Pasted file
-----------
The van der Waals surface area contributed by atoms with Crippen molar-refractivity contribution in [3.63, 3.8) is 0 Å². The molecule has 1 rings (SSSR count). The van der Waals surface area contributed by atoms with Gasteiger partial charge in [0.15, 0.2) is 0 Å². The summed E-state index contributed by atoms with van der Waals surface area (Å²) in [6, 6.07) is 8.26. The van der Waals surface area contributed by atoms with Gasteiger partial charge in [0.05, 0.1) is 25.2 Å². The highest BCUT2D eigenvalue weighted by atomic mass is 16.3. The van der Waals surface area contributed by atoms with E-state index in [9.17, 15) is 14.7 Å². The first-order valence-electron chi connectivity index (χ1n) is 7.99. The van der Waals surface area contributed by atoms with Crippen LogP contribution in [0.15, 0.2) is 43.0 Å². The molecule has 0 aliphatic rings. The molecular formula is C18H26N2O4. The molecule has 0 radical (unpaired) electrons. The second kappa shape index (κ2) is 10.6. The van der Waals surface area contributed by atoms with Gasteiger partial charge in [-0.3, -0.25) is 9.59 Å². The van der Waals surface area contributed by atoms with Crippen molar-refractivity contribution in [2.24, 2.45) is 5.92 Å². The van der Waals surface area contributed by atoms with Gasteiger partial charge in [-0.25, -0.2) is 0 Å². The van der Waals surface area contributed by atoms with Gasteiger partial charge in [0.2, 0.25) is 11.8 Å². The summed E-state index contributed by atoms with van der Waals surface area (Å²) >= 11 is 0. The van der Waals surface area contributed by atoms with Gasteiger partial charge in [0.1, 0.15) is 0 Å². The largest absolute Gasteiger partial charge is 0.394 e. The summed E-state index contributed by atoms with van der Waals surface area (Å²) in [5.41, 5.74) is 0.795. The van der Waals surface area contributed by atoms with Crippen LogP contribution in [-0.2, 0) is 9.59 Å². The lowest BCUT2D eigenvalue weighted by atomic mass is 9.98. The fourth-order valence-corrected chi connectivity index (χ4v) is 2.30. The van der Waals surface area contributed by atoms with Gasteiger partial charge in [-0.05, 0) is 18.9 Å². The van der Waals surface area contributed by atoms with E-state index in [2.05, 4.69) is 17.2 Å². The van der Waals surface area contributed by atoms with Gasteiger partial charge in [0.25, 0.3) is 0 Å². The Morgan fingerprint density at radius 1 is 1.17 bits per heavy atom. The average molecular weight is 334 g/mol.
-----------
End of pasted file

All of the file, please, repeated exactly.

The van der Waals surface area contributed by atoms with Crippen molar-refractivity contribution in [3.63, 3.8) is 0 Å². The molecule has 1 rings (SSSR count). The van der Waals surface area contributed by atoms with Gasteiger partial charge in [0.15, 0.2) is 0 Å². The summed E-state index contributed by atoms with van der Waals surface area (Å²) in [6, 6.07) is 8.26. The van der Waals surface area contributed by atoms with Gasteiger partial charge in [0.05, 0.1) is 25.2 Å². The highest BCUT2D eigenvalue weighted by atomic mass is 16.3. The van der Waals surface area contributed by atoms with E-state index in [9.17, 15) is 14.7 Å². The first-order valence-electron chi connectivity index (χ1n) is 7.99. The van der Waals surface area contributed by atoms with Crippen LogP contribution in [0.15, 0.2) is 43.0 Å². The molecule has 0 aliphatic rings. The molecular formula is C18H26N2O4. The molecule has 0 radical (unpaired) electrons. The second kappa shape index (κ2) is 10.6. The van der Waals surface area contributed by atoms with Gasteiger partial charge in [-0.3, -0.25) is 9.59 Å². The van der Waals surface area contributed by atoms with Crippen molar-refractivity contribution in [2.24, 2.45) is 5.92 Å². The van der Waals surface area contributed by atoms with Gasteiger partial charge in [-0.25, -0.2) is 0 Å². The van der Waals surface area contributed by atoms with Gasteiger partial charge in [0.2, 0.25) is 11.8 Å². The summed E-state index contributed by atoms with van der Waals surface area (Å²) >= 11 is 0. The van der Waals surface area contributed by atoms with Gasteiger partial charge in [0.1, 0.15) is 0 Å². The largest absolute Gasteiger partial charge is 0.394 e. The summed E-state index contributed by atoms with van der Waals surface area (Å²) in [5.41, 5.74) is 0.795. The van der Waals surface area contributed by atoms with Crippen LogP contribution in [-0.2, 0) is 9.59 Å². The lowest BCUT2D eigenvalue weighted by atomic mass is 9.98. The fourth-order valence-corrected chi connectivity index (χ4v) is 2.30. The van der Waals surface area contributed by atoms with Gasteiger partial charge in [-0.05, 0) is 18.9 Å². The van der Waals surface area contributed by atoms with E-state index in [2.05, 4.69) is 17.2 Å². The van der Waals surface area contributed by atoms with Gasteiger partial charge in [0.25, 0.3) is 0 Å². The Morgan fingerprint density at radius 1 is 1.17 bits per heavy atom. The average molecular weight is 334 g/mol.